“Facts become less and less important to her as she grows older.”

Cersei’s madness continues to progress in exciting new ways. Now she’s convinced that Tyrion will turn Tywin against her—seriously, how does Tywin not know that his twins have been fucking for decades?—and being a general drunk bitch to everyone. She and Margery are now in a competition for Joffery’s attention, for his power.

Margery and Cersei’s troubled relationship had an Oedipal flair in the books, and that same conflict is now becoming clear in the show. If you ask me or Sansa, Joffery’s attention is something to be avoided, but they both need his love to enhance their power. They’re walking a fine line, these ladies, between getting Joffery to give them power and giving Joffery power over them. Cersei is absolute shit at walking that tightrope, but Margery may yet be better.


Hugging orphans, walking in shit, eating with the Lannister clan—an average day in the life of Margery Tyrell. Still, the amount of agency she’s been able to wrest from her situation is quite asounding. She does what she wants to do and does not ask male permission. She made a friend in a nun, and insisted that the orphanage could rely on her personally for its support. She single-handedly began to shift the balance of power back to King Joffery. I like her style—I only wish she’d gone for Robb instead of Joffery if she had to have a king.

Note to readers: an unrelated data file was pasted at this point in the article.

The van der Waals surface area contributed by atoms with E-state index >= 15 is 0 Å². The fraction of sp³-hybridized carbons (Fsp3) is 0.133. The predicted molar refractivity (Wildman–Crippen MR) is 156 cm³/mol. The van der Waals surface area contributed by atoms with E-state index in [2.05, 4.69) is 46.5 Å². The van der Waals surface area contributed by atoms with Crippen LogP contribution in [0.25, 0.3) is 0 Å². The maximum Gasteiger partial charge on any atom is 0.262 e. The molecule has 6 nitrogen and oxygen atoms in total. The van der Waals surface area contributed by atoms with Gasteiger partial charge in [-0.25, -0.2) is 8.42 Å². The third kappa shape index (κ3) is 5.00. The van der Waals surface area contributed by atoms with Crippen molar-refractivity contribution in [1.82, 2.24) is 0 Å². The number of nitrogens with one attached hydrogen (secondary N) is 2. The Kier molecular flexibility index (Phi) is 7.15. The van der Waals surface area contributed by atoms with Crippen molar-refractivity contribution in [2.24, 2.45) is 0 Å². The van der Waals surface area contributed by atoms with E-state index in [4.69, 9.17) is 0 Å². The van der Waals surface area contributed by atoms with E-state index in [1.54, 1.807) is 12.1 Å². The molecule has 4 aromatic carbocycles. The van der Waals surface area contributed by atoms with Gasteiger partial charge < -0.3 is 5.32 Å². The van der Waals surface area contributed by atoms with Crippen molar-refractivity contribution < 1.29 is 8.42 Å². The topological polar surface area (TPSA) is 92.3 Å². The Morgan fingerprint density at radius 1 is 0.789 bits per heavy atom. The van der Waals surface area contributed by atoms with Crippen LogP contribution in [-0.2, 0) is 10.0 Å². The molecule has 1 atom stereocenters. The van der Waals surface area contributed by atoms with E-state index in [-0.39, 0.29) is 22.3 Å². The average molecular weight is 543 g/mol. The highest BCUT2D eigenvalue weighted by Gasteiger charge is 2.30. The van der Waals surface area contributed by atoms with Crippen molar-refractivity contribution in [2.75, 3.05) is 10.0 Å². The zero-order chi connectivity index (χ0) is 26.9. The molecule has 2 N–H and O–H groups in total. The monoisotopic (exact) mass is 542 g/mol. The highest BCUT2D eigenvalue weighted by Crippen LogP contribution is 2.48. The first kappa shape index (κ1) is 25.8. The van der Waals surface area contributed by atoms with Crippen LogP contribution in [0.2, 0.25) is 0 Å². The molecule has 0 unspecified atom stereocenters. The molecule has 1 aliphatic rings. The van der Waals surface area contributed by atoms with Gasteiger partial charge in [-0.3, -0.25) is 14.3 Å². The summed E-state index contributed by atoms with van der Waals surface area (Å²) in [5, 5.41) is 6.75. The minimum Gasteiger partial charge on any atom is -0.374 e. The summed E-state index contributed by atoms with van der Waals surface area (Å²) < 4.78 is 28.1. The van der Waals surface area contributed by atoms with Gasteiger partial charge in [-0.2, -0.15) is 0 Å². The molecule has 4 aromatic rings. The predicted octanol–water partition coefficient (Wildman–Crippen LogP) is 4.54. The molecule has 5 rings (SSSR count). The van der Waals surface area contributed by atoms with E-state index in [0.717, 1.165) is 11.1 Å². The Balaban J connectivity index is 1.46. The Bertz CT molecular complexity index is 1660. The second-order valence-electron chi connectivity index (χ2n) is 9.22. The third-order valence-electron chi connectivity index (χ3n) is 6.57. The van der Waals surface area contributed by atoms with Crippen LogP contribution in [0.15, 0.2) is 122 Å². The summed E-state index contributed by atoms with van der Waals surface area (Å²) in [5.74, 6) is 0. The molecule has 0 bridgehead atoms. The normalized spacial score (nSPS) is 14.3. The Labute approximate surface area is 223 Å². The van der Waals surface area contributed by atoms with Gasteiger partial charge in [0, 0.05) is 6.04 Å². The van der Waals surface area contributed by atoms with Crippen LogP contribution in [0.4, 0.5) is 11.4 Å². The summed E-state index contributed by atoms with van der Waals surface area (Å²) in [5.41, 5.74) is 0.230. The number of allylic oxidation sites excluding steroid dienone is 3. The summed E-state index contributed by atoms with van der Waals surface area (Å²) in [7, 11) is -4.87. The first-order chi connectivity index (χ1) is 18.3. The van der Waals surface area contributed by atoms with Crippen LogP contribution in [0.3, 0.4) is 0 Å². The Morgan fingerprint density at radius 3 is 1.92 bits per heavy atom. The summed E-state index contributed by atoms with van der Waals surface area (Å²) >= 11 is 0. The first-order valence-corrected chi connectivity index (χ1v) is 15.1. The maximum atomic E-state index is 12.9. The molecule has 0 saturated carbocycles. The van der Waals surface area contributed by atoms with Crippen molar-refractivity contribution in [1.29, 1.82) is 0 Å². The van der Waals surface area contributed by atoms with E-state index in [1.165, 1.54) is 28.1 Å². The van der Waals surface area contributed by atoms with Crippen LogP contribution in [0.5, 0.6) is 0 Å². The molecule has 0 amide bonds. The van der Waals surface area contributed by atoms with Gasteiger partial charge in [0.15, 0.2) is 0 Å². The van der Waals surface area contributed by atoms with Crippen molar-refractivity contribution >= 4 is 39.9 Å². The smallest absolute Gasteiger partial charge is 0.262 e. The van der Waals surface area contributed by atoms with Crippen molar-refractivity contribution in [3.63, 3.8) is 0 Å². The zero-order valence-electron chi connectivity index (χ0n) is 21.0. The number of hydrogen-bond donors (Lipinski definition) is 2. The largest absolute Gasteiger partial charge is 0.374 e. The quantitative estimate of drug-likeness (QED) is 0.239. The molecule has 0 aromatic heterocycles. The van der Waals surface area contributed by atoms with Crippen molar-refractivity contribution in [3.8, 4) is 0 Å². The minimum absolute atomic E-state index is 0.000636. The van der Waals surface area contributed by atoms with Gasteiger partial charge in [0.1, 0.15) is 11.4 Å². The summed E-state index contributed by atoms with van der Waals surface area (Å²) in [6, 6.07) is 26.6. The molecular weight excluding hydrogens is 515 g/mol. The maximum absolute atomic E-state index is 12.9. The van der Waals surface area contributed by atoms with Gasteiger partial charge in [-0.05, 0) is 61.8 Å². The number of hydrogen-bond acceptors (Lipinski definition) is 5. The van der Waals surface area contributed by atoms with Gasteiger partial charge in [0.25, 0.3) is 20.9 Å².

“The truth is always either terrible or boring.”

Poor Sansa has nothing to do now but long for escape. Freed from Joffery at last, she has apparently taken to passing the time by making up stories about ships. It’s a typically constructive and helpful use of Sansa’s brainpower.

Sansa’s only talent in the game is her ability to dodge direct questions. Sansa’s playing of the game of thrones involves avoiding the truth as much as possible. Maybe that’s why she is so desperate to trust Littlefinger, and see nothing wrong with his interest in her: because they both avoid the truth. Given the weird territory that this plot is going, Sansa’s total lack of perception of Littlefinger’s interests makes perfect sense.


“Why should I make up a story when I know the truth?”

In Shae’s only scene, she refuses to play Sansa’s game of make-a-story. The game consists of Sansa creating plausible stories for ships, and Shae complaining about it.

As Petyr draws Sansa away, Shae and Ros have a chat, heart of gold to heart of gold. Shae refuses to take the bait when Ros suggests their both prostitutes, and shows a flash of her inner strength when she coolly says that she always takes care of Sansa.

Shae is one of the characters who are one-dimensional in the book and awesome on the show. I still rather like Shae, who has a raw fierceness to her that only Osha has in common. An important part of Shae’s character was highlighted in her scene: her refusal to imagine.

It’s not that she doesn’t have an imagination, it’s that she’d rather know the truth and deal with that.


“It’s not easy for girls like us.”

Ros has moved up in the world. She’s working for the Spider and running Littlefingers affairs—good for her. She even had a flash of non-prostitute character in this episode, when she remembered Sansa’s birth and the bells of Winterfell. As usual, there’s not really much to analyze here—but hey, she was introduced with all her clothes on, so that’s something.


“You’ll have a true Kaelesar when you prove yourself strong, and not before.”